Had Kawhi Leonard not gotten injured, Spurs likely would’ve taken Game 1 from the Warriors. So can the chaos they created be sustained without him?
This Spurs-Warriors matchup is one we needed two years ago, which makes this series compelling for an entirely different set of reasons.
Looking at the Warriors cap situation, it all depends on what Kevin Durant decides. But his decision might impact so much more than just that team.
Saying Bob Myers gets the nod for Executive of the Year just for signing Kevin Durant seems a little simple. But that’s just it—it isn’t that simple.
We’ve tackled all of the individual player awards, but who gets into our various All-NBA teams? Tough decisions were more common than you may have thought.
Draymond Green has the misfortune of playing at the same time as Rudy Gobert. This season, the Jazz center gets the Defensive POY nod. But how close is it?
Stop giving the Sixth Man of the Year Award to Jamal Crawford and Jamal Crawford-type players. This is Andre Iguodala’s to lose, and it’s not even close.
LeBron James is the best player in basketball, and that’s still impossible to dispute. But for various reasons, he’s not the most valuable. Not this year.
The Warriors when Curry sits; Kawhi as a Power Forward; Blake Griffin at Center? As the playoffs approach, we break down the West’s most important lineups.
Have you ever played Knockout? Well, what if we could get every NBA player in the game together for a league-wide game? And, who’s best built for it?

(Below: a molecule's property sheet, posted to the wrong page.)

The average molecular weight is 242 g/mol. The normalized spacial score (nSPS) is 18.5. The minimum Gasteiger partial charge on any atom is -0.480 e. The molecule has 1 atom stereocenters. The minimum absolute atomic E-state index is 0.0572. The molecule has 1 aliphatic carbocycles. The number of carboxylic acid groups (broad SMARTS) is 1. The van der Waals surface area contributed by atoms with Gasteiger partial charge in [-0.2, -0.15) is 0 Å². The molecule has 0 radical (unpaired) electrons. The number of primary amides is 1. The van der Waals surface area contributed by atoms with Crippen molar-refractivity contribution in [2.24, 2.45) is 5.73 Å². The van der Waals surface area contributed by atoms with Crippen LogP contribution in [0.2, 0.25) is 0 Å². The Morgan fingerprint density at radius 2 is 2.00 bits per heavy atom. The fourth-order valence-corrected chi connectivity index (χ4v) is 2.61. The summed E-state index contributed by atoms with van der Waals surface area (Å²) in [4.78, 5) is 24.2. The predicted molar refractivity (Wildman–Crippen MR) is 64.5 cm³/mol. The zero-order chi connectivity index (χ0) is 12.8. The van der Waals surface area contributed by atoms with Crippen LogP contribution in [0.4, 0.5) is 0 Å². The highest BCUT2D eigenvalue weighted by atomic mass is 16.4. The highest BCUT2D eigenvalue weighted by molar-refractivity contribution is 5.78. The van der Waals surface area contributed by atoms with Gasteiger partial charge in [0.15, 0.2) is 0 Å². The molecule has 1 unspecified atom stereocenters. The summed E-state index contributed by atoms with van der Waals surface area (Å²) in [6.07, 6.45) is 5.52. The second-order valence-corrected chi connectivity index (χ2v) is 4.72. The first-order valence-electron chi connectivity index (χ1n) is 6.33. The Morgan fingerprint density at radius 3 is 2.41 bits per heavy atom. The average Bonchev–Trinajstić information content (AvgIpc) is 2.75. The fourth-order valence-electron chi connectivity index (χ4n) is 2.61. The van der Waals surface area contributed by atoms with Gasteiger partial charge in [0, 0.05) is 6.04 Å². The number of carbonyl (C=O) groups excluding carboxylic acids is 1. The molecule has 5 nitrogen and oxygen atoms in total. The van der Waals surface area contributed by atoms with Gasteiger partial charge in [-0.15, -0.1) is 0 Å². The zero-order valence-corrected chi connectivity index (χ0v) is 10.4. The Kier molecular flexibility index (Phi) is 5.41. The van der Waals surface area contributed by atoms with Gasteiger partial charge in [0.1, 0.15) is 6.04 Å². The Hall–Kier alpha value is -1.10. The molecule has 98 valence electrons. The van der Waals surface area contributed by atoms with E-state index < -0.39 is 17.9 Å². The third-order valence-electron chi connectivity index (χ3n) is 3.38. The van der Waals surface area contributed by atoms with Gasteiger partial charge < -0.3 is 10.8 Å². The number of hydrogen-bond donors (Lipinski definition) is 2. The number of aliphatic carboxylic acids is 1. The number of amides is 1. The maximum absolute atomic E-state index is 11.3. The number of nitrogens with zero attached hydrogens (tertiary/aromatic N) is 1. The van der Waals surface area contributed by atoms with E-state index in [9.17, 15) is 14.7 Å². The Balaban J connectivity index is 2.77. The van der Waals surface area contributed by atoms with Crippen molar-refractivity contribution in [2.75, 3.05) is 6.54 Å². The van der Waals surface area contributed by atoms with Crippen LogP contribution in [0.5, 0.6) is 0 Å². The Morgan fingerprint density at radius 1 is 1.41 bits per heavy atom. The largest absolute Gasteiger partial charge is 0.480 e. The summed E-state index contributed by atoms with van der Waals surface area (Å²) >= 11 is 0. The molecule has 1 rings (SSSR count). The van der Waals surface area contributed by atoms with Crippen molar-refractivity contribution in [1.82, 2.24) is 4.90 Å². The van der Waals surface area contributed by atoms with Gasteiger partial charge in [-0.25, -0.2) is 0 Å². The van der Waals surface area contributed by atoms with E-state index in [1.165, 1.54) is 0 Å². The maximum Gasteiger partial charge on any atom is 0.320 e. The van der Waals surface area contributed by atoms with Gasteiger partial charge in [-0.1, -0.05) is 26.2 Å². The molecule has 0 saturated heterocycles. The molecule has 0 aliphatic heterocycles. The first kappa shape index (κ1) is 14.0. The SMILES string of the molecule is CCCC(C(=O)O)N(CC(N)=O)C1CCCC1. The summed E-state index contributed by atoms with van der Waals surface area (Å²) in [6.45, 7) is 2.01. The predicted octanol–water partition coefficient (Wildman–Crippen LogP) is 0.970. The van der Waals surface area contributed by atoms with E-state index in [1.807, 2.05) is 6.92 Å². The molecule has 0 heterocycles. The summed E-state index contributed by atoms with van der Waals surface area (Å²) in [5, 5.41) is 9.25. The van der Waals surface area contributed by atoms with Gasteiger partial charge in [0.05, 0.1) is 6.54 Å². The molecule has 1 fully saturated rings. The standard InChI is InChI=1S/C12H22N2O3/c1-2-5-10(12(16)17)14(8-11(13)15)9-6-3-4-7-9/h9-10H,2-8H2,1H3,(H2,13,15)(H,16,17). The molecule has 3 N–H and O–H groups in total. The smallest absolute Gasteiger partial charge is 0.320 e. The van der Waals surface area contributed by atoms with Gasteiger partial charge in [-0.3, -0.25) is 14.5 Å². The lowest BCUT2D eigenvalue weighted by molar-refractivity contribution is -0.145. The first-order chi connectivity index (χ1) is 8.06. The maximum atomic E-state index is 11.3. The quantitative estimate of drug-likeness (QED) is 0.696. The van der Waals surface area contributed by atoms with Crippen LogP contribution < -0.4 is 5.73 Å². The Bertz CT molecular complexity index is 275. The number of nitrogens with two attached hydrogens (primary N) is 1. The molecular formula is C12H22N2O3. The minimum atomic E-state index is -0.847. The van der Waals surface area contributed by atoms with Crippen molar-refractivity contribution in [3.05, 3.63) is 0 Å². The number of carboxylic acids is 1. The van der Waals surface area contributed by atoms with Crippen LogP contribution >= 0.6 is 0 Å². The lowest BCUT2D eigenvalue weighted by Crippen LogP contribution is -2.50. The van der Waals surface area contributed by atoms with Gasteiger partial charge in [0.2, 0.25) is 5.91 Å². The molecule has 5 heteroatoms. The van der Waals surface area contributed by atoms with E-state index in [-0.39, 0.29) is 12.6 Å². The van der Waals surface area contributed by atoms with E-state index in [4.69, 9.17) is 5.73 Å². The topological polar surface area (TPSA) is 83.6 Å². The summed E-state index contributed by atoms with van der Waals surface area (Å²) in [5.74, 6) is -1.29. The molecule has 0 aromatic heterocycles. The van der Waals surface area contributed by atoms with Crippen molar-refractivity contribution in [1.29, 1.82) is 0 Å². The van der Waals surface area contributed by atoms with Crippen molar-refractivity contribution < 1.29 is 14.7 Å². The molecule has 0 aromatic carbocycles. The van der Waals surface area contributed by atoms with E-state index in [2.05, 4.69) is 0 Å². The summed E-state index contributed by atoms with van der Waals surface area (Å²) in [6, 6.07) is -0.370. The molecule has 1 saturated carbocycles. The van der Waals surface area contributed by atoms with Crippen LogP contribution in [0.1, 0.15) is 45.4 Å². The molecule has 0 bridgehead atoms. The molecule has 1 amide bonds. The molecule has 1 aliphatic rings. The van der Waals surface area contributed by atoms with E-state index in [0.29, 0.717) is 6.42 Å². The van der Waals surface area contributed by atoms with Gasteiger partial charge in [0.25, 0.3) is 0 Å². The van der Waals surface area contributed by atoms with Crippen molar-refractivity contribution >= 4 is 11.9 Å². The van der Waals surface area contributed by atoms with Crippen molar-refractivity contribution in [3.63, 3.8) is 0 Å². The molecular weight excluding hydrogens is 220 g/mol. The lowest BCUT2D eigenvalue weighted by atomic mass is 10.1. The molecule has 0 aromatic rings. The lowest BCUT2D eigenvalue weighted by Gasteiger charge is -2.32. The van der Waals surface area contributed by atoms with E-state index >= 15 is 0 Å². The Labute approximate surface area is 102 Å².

The Golden State Warriors, through a Kevin Durant injury and The Splash Brothers shooting slumps, are suddenly in trouble. Is the West still GSW’s to lose?
The Cavaliers are great, as are the Warriors—and there’s nothing wrong with that. But competition continues to dwindle, and NBA fans deserve better.
If we’re looking to assign a moral high ground in the Durant, Westbrook feud, it probably goes to Russ. But on the court? KD is undoubtedly superior.
We’re nearing the halfway point of the 2016-17 NBA season, and guess what? Joel Embiid is an MVP candidate. Or at the very least, he should be.
There once was a time when OKC had Westbrook, Harden and Durant. How is it that they didn’t experience more success with one another?
James Harden was a superstar waiting to happen surrounded by two players who already were. C.J. McCollum may be on a similar path in Portland.
We knew Russell Westbrook would score and handle the ball more once Kevin Durant departed OKC, but where is all of this rebounding coming from?